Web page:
What’s next for the Leaving Cert class of 2021? As students continue with their studies, Guidance Counsellor Rory White from Careers Advice Northwest has advice on the next steps for CAO applications.
These are challenging and uncertain times for everyone with the country on lockdown again due to the pandemic, however, these feelings are magnified for the Leaving Certificate class of 2021.
Apart from not being in school and having to adjust to online learning (and all the difficulties associated with this), this year’s cohort are having to contend with so much uncertainty around what will be happening with the Leaving Certificate. Hopefully for the students and everyone else involved, minds will be put at rest at the earliest possible opportunity.
On top of all this uncertainty, the Leaving Cert class of 2021 are also busy trying to research courses and make college applications as they prepare to take the next step on their career paths. This can be challenging enough even during normal times and while schools and Guidance Counsellors are working hard to provide online support, there is a lot that students can do to ensure that important deadlines are not missed in the coming weeks.
Get the basics done
First things first- Get your application made. Go to www.cao.ie and click on Apply. The early bird rate of €30 ended January 20th at 5:15 pm, with the normal deadline (€45) on February 1st. This is also the final date for applying for Restricted Courses – those that require an audition, portfolio or assessment. After this date, late applications can still be made with the fee rising to €60 until May 1st, which is the final date that you can make an application.
Think of your CAO application as comprising of two parts-
- Registering your personal details
- Inserting your preferred courses
Where students will feel the most pressure is not knowing which courses to apply for. It is a common mistake for people to think that these decisions have to be made and finalised at the same time as you apply. This is not the case. Courses can obviously be added at this time, but they do not absolutely NEED to be (with the exception of restricted courses). Applicants can add/remove/shuffle their choices as many times as they like later on from early May right up until July 1st, so there is plenty of time to research your choices.
Know where to conduct your research
There are so many ways that students can find out more information about courses and careers. Careers Portal is an excellent resource and somewhere that a student can access so much information in the one place. They are linked with all the colleges and universities around the country and the website contains many useful research tools such as their CourseFinder, CareerExplorer, Event Calendar, News & Media Hub and Scholarship tool as well a comprehensive Leaving Certificate section.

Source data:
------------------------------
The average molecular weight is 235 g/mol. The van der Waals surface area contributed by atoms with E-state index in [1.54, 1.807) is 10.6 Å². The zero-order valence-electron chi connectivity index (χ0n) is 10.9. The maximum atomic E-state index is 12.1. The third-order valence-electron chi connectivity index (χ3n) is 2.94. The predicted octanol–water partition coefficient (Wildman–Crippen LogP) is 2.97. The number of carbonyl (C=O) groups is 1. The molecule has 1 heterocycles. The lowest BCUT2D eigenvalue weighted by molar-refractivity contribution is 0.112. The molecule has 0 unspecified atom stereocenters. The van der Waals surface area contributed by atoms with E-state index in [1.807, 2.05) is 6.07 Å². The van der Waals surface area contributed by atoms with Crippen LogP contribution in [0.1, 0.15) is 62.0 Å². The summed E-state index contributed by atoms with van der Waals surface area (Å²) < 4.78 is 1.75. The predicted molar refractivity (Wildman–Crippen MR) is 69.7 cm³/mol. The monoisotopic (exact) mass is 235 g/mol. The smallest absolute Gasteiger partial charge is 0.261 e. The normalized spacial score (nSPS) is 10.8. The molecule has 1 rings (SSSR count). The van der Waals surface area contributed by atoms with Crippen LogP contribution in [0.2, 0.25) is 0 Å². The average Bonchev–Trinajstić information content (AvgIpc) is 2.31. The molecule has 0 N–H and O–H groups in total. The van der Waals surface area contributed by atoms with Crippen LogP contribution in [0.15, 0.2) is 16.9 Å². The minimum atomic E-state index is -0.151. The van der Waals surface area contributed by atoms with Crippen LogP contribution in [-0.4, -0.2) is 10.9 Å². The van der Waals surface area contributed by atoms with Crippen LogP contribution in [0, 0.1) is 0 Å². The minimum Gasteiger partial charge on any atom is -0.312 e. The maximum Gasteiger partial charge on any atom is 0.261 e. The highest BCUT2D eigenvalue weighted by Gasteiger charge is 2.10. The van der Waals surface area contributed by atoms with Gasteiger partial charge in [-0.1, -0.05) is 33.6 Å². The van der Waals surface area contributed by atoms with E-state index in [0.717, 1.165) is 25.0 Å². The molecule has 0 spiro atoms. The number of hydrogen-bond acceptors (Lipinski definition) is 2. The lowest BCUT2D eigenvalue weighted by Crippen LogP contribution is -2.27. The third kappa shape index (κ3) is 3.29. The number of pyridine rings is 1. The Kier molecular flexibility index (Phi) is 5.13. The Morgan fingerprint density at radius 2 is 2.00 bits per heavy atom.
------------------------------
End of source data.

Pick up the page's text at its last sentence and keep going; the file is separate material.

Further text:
College websites are also excellent sources of information in relation to what they have to offer prospective students.
There are also a few podcasts dedicated to the Leaving Certificate and careers advice such as 2FM’s LC21 with Carl Mullan and Donnchadh O Mahony’s excellent Leaving Cert Guidance Podcast.
The benefits of Social media
Social Media can often be a real enemy to a Leaving Cert student as a distraction from study. However, it is also a very rich space for career and college information. All institutions pay serious attention to their social media now, with many departments or even individual courses having their own dedicated channels. Students should take a few moments to search for their desired colleges and courses and add/follow them. Checking in on these on a regular basis will give a good flavour of the college or course.
In addition, there are many other related social media accounts that you can follow. Careers Portal have also begun posting a Weekly Checklist every Monday on their social media with information and key dates to keep you informed.
Get in touch
Schools have adapted well to online communications since the first lockdown in March. Students will have access to their Guidance Counsellors either through virtual classrooms or by email. If you are concerned about anything in relation to your career choices then you should make contact with your Guidance Counsellor through these channels.
Rory has been a Guidance Counsellor at Finn Valley College for the past 10 years and is a member of the Donegal Branch of the Institute of Guidance Counsellors.
He also offers advice for students on careersportal.ie
Applying for college or changing careers is one of the most important and exciting decisions someone can make, and Rory will be here to offer advice and top tips on the many options that are available.Tags: